"For two years, this nation has been on the offensive against global terror networks overseas and at home," Mr. Bush said in remarks at the FBI Academy in Quantico, Va., where he updated law enforcement officials on efforts to improve homeland security.
"We have taken unprecedented, effective measures to protect this homeland, yet our nation has more to do," the president said. "We will never be complacent. We will defend our people and we will win this war."
Mr. Bush said there were unreasonable obstacles to investigating and prosecuting suspected terrorists, reports CBS News Correspondent Mark Knoller. He wants Congress to authorize the use of administrative subpoenas that are already being used in cases of healthcare fraud.
"If we can use these subpoenas to catch crooked doctors, the Congress should allow law enforcement officials to use them in catching terrorists," Mr. Bush said.
He also called on Congress to let terror suspects be held without bail, and for the death penalty in certain cases of sabotage against military and nuclear facilities.
"Sabotaging a defense installation or a nuclear facility in a way that takes innocent life does not carry the federal death penalty," Mr. Bush said. "This kind of technicality should never protect terrorists from the ultimate justice."
Laura Murphy, director of the legislative office of the American Civil Liberties Union in Washington, criticized Mr. Bush's remarks, saying the White House should "disavow the attorney general's power grabs" during the past two years.
"Politically and legally, further erosions of judicial oversight and the basic checks and balances that protect us and our democracy from political abuses of power — against both the right and the left — are the wrong path to take," Murphy said.
Mr. Bush's remarks come three days after he delivered a progress report on his administration's efforts against terrorism abroad, in which he focused on the war in Iraq and described it as the central battleground of the global war on terror.
The White House on Wednesday issued a 22-page "Progress Report on the Global War on Terrorism" as television networks were airing a new video of al Qaeda leader Osama bin Laden and his deputy, Ayman al-Zawahri, called on guerrillas to "bury" American troops in Iraq.
"Haven't heard it yet," the president said about the tape as he was touring a ballistics room and a chemistry lab where he saw sensitive equipment used to identify material from explosions at the USS Cole, embassies in Africa and the U.N. headquarters in Baghdad.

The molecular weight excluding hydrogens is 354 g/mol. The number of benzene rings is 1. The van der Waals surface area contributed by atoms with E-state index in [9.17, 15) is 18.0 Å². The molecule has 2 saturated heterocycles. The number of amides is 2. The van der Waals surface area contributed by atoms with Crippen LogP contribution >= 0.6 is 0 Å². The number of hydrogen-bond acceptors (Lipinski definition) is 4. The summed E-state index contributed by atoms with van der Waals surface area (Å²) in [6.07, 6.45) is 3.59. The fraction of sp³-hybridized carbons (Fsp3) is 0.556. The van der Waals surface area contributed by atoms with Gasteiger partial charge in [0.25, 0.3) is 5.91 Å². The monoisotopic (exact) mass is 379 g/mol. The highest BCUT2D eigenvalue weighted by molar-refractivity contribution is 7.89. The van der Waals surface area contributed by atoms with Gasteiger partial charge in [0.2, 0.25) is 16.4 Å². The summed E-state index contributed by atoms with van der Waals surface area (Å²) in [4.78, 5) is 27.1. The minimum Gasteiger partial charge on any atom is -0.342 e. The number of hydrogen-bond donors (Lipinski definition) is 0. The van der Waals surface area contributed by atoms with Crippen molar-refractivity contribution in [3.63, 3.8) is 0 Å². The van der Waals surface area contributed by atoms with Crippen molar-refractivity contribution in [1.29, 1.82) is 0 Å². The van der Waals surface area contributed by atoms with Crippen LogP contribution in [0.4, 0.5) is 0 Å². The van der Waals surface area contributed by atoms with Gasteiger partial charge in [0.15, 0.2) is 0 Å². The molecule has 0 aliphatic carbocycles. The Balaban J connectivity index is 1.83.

Mr. Bush's homeland security speech came amid questions about whether the nation is better prepared now than on the day two years ago when terrorists killed some 3,016 people in New York, Washington and Pennsylvania with four hijacked airplanes.
Before departing the White House for Quantico, the president met with the prime minister of Kuwait, a key Persian Gulf ally where thousands of American troops are deployed as part of the ongoing Iraq campaign. Sheik Sabah Al Ahmed Al Sabah was appointed prime minister of Kuwait in July by his brother, Kuwait's emir, Sheik Jaber Al Ahmed Al Sabah.
Wednesday evening, Mr. Bush was playing host to a private dinner and screening of the Academy Award-winning documentary "Twin Towers." Among his guests were to be the family of the New York police officer highlighted in the film, other police officers and some elected officials from the city.
For the anniversary, the president planned a series of deliberately sober, low-key appearances: a prayer service at a nearby church, a moment of silence on the White House's South Lawn at the hour of the first plane's crash into the World Trade Center towers in New York, and a visit with U.S. soldiers recovering at Walter Reed Army Medical Hospital from wounds suffered in Iraq.
"This is a day to remember and reflect upon those who lost their lives," McClellan said in explaining why the president's Sept. 11 schedule this year would be much more subdued than last.
Also Wednesday morning, Mr. Bush met briefly in the White House residence with the Dalai Lama. The exiled Tibetan spiritual leader, who has campaigned for the cause of a free Tibet since fleeing his land for India in 1959 after a failed revolt against Chinese rule, is on his first tour of the United States in more than two years.
Afterward, the Dalai Lama told reporters that the president showed a "a genuine interest and a genuine sympathy, so I am quite sure that, whatever way, they will help us."